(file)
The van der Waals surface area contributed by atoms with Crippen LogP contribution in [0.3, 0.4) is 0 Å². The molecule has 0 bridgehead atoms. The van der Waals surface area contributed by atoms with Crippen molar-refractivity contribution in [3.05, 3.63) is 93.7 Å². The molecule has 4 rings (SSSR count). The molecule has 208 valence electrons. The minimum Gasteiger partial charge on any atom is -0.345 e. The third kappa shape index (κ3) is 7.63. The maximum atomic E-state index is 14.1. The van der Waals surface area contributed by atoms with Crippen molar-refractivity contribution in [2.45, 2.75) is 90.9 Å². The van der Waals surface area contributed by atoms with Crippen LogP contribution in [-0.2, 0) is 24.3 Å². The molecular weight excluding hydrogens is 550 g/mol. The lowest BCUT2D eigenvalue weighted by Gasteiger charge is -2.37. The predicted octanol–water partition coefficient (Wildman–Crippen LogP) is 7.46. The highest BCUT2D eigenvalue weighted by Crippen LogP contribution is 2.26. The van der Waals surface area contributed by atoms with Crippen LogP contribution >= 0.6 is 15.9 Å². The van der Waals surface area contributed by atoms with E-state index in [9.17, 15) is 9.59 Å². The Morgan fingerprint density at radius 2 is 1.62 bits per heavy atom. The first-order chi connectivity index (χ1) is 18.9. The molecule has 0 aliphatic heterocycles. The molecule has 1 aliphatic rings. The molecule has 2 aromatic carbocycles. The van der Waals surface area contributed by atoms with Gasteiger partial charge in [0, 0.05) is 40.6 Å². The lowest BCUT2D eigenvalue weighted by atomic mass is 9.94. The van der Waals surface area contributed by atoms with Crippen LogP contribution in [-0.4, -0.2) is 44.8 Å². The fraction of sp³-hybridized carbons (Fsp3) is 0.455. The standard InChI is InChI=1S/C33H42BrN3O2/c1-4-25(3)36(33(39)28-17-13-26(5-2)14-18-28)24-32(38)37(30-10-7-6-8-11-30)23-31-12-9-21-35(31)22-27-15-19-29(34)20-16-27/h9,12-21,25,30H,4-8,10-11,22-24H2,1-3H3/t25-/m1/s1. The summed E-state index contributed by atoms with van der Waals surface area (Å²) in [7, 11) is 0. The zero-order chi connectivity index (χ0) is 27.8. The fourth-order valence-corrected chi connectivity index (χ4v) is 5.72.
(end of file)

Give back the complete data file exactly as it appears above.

The van der Waals surface area contributed by atoms with Crippen LogP contribution in [0.3, 0.4) is 0 Å². The molecule has 0 bridgehead atoms. The van der Waals surface area contributed by atoms with Crippen molar-refractivity contribution in [3.05, 3.63) is 93.7 Å². The molecule has 4 rings (SSSR count). The molecule has 208 valence electrons. The minimum Gasteiger partial charge on any atom is -0.345 e. The third kappa shape index (κ3) is 7.63. The maximum atomic E-state index is 14.1. The van der Waals surface area contributed by atoms with Crippen molar-refractivity contribution in [2.45, 2.75) is 90.9 Å². The van der Waals surface area contributed by atoms with Crippen LogP contribution in [-0.2, 0) is 24.3 Å². The molecular weight excluding hydrogens is 550 g/mol. The lowest BCUT2D eigenvalue weighted by Gasteiger charge is -2.37. The predicted octanol–water partition coefficient (Wildman–Crippen LogP) is 7.46. The highest BCUT2D eigenvalue weighted by Crippen LogP contribution is 2.26. The van der Waals surface area contributed by atoms with Crippen LogP contribution >= 0.6 is 15.9 Å². The van der Waals surface area contributed by atoms with E-state index in [9.17, 15) is 9.59 Å². The Morgan fingerprint density at radius 2 is 1.62 bits per heavy atom. The first-order chi connectivity index (χ1) is 18.9. The molecule has 0 aliphatic heterocycles. The molecule has 1 aliphatic rings. The molecule has 2 aromatic carbocycles. The van der Waals surface area contributed by atoms with Gasteiger partial charge in [0, 0.05) is 40.6 Å². The lowest BCUT2D eigenvalue weighted by atomic mass is 9.94. The van der Waals surface area contributed by atoms with Crippen LogP contribution in [-0.4, -0.2) is 44.8 Å². The fraction of sp³-hybridized carbons (Fsp3) is 0.455. The standard InChI is InChI=1S/C33H42BrN3O2/c1-4-25(3)36(33(39)28-17-13-26(5-2)14-18-28)24-32(38)37(30-10-7-6-8-11-30)23-31-12-9-21-35(31)22-27-15-19-29(34)20-16-27/h9,12-21,25,30H,4-8,10-11,22-24H2,1-3H3/t25-/m1/s1. The summed E-state index contributed by atoms with van der Waals surface area (Å²) in [7, 11) is 0. The zero-order chi connectivity index (χ0) is 27.8. The fourth-order valence-corrected chi connectivity index (χ4v) is 5.72.